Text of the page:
Diversification is a key part of modern farming, with many landowners and farmers seeking to increase the yield from their acreage and buildings by expanding beyond crops and livestock.
Fluctuating prices and changes to subsidies and environmental rules all mean there is uncertainty about future income, but adding a second business can spread the risk and, if successful, allows multiple income streams.
Alternative uses can also help landowners tap into more stable markets such as leisure and tourism.
Robert Taylor, who is Galbraith’s partner in charge of Agricultural Mortgage Corporation finance which provides landowners with long-term lending to buy or diversify, says: “Lenders are nervous of new ventures but if there is an existing farm business, even if it is just treading water, that is an advantage in attracting funding.”
Location is hugely important and Taylor says banks are very well aware of what will work.
“Having a rural location will be beneficial for a tourist-based business such as glamping or use as a wedding venue, however urban fringe farms can offer the opposite, buildings can be converted to a commercial use – farm shops, general storage, lock ups and caravan parks.”
Strategies have to be long term but banks will lend over up to 30 years as it can take five or ten years to build up a reputation and trade.
For those looking to sell, putting in place the potential for diversification such as a campsite, a coffee shop or holiday accommodation beforehand can be beneficial.
Taylor says: “Even if you aren’t going to pursue the new business yourself, investing £5,000 or £10,000 in gaining planning permission will increase the saleability and offers different angles to potential buyers or the opportunity to split assets for sale.”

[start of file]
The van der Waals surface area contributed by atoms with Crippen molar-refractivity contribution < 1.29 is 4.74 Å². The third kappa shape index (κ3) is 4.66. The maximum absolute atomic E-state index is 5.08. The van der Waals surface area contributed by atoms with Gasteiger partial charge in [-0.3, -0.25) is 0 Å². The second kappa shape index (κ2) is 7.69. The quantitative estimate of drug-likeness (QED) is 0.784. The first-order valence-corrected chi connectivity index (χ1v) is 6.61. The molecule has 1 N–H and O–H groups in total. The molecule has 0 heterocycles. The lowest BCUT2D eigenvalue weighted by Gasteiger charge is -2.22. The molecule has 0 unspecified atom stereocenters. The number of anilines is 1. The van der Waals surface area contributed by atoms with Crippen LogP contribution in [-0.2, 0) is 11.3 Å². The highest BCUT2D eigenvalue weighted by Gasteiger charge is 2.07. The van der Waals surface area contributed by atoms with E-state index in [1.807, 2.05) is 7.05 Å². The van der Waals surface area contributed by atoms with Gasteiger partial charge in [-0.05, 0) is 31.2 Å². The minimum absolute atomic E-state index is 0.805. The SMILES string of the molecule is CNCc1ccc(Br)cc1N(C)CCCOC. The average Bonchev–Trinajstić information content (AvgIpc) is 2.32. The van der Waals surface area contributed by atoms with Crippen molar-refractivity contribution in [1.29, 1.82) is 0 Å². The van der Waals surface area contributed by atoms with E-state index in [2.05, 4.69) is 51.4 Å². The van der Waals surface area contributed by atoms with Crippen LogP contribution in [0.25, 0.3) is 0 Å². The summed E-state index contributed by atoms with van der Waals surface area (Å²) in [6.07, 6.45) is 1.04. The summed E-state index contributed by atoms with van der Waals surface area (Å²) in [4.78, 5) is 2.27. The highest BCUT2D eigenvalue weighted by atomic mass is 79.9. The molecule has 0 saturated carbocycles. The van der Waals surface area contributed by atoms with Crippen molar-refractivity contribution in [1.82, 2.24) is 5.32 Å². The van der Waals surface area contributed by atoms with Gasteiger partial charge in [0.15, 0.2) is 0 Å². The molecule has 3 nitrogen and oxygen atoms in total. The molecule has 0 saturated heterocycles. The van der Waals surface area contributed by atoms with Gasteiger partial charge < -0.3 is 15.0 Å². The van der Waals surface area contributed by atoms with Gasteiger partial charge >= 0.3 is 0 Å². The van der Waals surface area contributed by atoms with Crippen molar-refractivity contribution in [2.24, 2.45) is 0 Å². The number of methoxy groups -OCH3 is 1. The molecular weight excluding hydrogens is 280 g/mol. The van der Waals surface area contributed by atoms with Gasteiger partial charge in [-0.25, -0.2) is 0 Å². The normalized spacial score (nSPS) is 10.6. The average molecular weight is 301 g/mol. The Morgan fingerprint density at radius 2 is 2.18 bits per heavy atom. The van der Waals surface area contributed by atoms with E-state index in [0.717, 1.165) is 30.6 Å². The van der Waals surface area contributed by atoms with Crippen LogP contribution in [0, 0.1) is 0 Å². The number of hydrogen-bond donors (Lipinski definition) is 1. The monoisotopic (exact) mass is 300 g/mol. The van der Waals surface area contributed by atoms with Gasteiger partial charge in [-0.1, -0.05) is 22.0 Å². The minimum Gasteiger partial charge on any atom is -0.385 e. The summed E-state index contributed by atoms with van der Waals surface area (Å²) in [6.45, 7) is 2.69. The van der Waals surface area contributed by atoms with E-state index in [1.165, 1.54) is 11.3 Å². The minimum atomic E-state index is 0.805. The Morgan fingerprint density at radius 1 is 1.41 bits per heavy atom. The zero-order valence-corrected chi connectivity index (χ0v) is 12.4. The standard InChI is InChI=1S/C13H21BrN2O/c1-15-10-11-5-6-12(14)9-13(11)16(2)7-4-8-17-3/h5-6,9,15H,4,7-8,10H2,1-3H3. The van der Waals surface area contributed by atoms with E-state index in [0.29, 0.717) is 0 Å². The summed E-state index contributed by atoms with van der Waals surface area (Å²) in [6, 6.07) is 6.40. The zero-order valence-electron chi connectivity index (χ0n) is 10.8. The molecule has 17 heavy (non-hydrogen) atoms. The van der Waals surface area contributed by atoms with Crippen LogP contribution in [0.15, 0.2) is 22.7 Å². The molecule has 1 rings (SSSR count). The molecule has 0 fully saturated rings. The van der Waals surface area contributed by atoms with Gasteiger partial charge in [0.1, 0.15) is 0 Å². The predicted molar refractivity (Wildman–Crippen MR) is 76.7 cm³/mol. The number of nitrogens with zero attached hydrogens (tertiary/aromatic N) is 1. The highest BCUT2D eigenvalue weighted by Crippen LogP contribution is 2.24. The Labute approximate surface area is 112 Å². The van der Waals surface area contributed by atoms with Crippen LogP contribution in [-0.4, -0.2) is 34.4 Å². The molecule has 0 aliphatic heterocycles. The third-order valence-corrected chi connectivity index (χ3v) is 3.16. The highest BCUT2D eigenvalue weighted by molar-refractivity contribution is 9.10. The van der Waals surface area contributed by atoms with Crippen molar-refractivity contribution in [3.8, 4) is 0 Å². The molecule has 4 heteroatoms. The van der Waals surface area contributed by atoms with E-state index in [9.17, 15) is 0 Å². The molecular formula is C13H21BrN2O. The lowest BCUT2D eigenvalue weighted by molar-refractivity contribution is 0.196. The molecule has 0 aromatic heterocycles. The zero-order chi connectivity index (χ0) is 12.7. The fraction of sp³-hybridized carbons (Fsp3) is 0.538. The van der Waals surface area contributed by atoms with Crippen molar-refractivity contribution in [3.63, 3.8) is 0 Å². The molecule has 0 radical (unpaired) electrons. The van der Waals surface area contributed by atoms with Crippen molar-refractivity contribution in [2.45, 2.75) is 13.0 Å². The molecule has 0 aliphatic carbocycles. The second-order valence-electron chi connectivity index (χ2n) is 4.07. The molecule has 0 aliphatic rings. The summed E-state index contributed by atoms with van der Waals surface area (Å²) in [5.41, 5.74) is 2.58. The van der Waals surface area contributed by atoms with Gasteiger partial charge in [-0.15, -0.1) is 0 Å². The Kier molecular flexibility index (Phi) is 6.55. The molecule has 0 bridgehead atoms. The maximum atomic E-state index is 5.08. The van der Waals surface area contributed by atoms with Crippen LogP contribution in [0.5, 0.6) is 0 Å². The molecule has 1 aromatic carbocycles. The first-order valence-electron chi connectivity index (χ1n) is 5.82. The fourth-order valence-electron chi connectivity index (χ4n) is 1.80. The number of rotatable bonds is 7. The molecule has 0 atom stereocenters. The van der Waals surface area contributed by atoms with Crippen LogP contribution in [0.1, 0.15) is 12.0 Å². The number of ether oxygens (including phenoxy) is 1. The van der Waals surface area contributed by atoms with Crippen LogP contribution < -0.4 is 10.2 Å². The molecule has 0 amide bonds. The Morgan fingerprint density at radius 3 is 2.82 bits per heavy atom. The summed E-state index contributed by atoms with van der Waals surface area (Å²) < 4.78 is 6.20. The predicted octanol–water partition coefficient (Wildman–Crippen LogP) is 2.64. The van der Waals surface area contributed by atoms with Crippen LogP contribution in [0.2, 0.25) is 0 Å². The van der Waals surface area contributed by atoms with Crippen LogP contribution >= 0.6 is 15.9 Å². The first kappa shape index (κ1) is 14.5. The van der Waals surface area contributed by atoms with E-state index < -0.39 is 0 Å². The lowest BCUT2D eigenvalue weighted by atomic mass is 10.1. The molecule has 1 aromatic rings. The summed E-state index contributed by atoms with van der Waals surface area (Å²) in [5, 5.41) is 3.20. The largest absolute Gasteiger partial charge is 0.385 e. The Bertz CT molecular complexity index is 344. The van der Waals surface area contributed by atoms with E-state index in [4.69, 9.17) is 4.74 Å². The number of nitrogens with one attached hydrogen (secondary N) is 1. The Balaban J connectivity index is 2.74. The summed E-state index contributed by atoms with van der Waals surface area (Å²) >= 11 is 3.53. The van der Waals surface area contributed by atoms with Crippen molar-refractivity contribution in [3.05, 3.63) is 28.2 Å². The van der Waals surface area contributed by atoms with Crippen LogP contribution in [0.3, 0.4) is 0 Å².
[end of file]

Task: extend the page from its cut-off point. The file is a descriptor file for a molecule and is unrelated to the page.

The direction of diversification depends very much on the property.
Taylor says: “Planners are always supportive of bringing redundant former agricultural buildings back into use.
“A lot of residential amenity farms, who might not have too many modern facilities, are actually at an advantage if their buildings are traditional.
“If you have a traditional farm, do you gear up and invest to go down the intensive farming route or do you stay semi-traditional but plug your farm into a different marketplace by diversification?”
He believes that all decisions need to be made with Brexit in mind.
“In the coming years some upland hill farmers may suffer from a drop in support, whereas it is likely that the lowland intensive farms probably won’t, because they don’t rely so heavily on subsidies.
“But the hill farmers are the ones who, in terms of tourism, are in the so-called honeypot destinations.
“With no question tourism is a stable industry, which can often complement carrying on with traditional farming on a small scale.”
Overton Farm near Kilmaurs in Ayrshire, which is being marketed by Galbraith priced at offers over £575,000, is a good example of a business which has already diversified but offers further potential.
Built in 1805, the farmhouse has four bedrooms. One of its farm buildings has been developed into a coffee shop and the property includes a well-established garden centre.
Additional buildings which could be developed include a workshop, office, games room, stores, timber-framed sheds, three commercial poly tunnels, a cottage, three stables, a hatching shed and hen house.